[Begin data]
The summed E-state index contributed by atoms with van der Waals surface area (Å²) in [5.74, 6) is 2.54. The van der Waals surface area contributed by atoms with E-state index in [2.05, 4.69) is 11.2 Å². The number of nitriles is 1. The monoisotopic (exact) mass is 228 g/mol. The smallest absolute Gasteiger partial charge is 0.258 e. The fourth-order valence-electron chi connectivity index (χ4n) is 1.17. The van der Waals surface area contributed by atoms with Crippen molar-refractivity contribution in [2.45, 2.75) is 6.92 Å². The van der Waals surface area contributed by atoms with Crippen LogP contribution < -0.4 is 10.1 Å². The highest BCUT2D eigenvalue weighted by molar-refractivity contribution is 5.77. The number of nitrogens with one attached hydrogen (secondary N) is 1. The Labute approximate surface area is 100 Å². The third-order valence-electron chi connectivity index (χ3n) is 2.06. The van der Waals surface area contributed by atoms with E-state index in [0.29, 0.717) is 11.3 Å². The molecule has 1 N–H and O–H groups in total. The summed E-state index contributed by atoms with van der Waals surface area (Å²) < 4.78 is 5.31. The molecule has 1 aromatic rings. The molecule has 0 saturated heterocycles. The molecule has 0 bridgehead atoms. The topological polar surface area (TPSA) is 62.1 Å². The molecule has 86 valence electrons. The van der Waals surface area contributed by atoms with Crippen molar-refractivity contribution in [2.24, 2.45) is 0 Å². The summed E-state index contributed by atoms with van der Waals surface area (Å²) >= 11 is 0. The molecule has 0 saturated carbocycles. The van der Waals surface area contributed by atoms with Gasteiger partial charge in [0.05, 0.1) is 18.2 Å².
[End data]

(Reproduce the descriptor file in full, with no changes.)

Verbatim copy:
The summed E-state index contributed by atoms with van der Waals surface area (Å²) in [5.74, 6) is 2.54. The van der Waals surface area contributed by atoms with E-state index in [2.05, 4.69) is 11.2 Å². The number of nitriles is 1. The monoisotopic (exact) mass is 228 g/mol. The smallest absolute Gasteiger partial charge is 0.258 e. The fourth-order valence-electron chi connectivity index (χ4n) is 1.17. The van der Waals surface area contributed by atoms with Crippen molar-refractivity contribution in [2.45, 2.75) is 6.92 Å². The van der Waals surface area contributed by atoms with Crippen LogP contribution < -0.4 is 10.1 Å². The highest BCUT2D eigenvalue weighted by molar-refractivity contribution is 5.77. The number of nitrogens with one attached hydrogen (secondary N) is 1. The Labute approximate surface area is 100 Å². The third-order valence-electron chi connectivity index (χ3n) is 2.06. The van der Waals surface area contributed by atoms with E-state index in [0.29, 0.717) is 11.3 Å². The molecule has 1 N–H and O–H groups in total. The summed E-state index contributed by atoms with van der Waals surface area (Å²) < 4.78 is 5.31. The molecule has 1 aromatic rings. The molecule has 0 saturated heterocycles. The molecule has 0 bridgehead atoms. The topological polar surface area (TPSA) is 62.1 Å². The molecule has 86 valence electrons. The van der Waals surface area contributed by atoms with Crippen molar-refractivity contribution in [2.24, 2.45) is 0 Å². The summed E-state index contributed by atoms with van der Waals surface area (Å²) >= 11 is 0. The molecule has 0 saturated carbocycles. The van der Waals surface area contributed by atoms with Gasteiger partial charge in [0.05, 0.1) is 18.2 Å².